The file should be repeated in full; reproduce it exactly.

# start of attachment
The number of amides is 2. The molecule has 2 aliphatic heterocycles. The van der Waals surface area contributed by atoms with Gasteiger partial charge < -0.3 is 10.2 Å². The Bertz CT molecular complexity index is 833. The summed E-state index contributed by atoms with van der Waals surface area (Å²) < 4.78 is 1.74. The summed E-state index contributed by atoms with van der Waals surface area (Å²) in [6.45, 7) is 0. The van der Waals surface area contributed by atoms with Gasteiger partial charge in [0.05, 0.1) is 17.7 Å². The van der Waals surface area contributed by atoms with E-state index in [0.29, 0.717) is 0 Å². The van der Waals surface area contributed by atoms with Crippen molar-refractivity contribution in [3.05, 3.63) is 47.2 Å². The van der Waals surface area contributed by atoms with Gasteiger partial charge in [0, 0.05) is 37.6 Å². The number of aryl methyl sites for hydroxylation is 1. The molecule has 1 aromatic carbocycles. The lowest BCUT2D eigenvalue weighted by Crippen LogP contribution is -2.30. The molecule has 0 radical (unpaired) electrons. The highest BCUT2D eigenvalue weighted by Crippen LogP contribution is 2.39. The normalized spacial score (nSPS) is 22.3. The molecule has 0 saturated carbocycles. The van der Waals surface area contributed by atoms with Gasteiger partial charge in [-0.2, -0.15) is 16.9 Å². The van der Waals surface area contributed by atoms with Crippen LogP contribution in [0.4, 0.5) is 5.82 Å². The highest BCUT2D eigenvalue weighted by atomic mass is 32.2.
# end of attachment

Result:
The number of amides is 2. The molecule has 2 aliphatic heterocycles. The van der Waals surface area contributed by atoms with Gasteiger partial charge < -0.3 is 10.2 Å². The Bertz CT molecular complexity index is 833. The summed E-state index contributed by atoms with van der Waals surface area (Å²) < 4.78 is 1.74. The summed E-state index contributed by atoms with van der Waals surface area (Å²) in [6.45, 7) is 0. The van der Waals surface area contributed by atoms with Gasteiger partial charge in [0.05, 0.1) is 17.7 Å². The van der Waals surface area contributed by atoms with E-state index in [0.29, 0.717) is 0 Å². The van der Waals surface area contributed by atoms with Crippen molar-refractivity contribution in [3.05, 3.63) is 47.2 Å². The van der Waals surface area contributed by atoms with Gasteiger partial charge in [0, 0.05) is 37.6 Å². The number of aryl methyl sites for hydroxylation is 1. The molecule has 1 aromatic carbocycles. The lowest BCUT2D eigenvalue weighted by Crippen LogP contribution is -2.30. The molecule has 0 radical (unpaired) electrons. The highest BCUT2D eigenvalue weighted by Crippen LogP contribution is 2.39. The normalized spacial score (nSPS) is 22.3. The molecule has 0 saturated carbocycles. The van der Waals surface area contributed by atoms with Gasteiger partial charge in [-0.2, -0.15) is 16.9 Å². The van der Waals surface area contributed by atoms with Crippen LogP contribution in [0.4, 0.5) is 5.82 Å². The highest BCUT2D eigenvalue weighted by atomic mass is 32.2.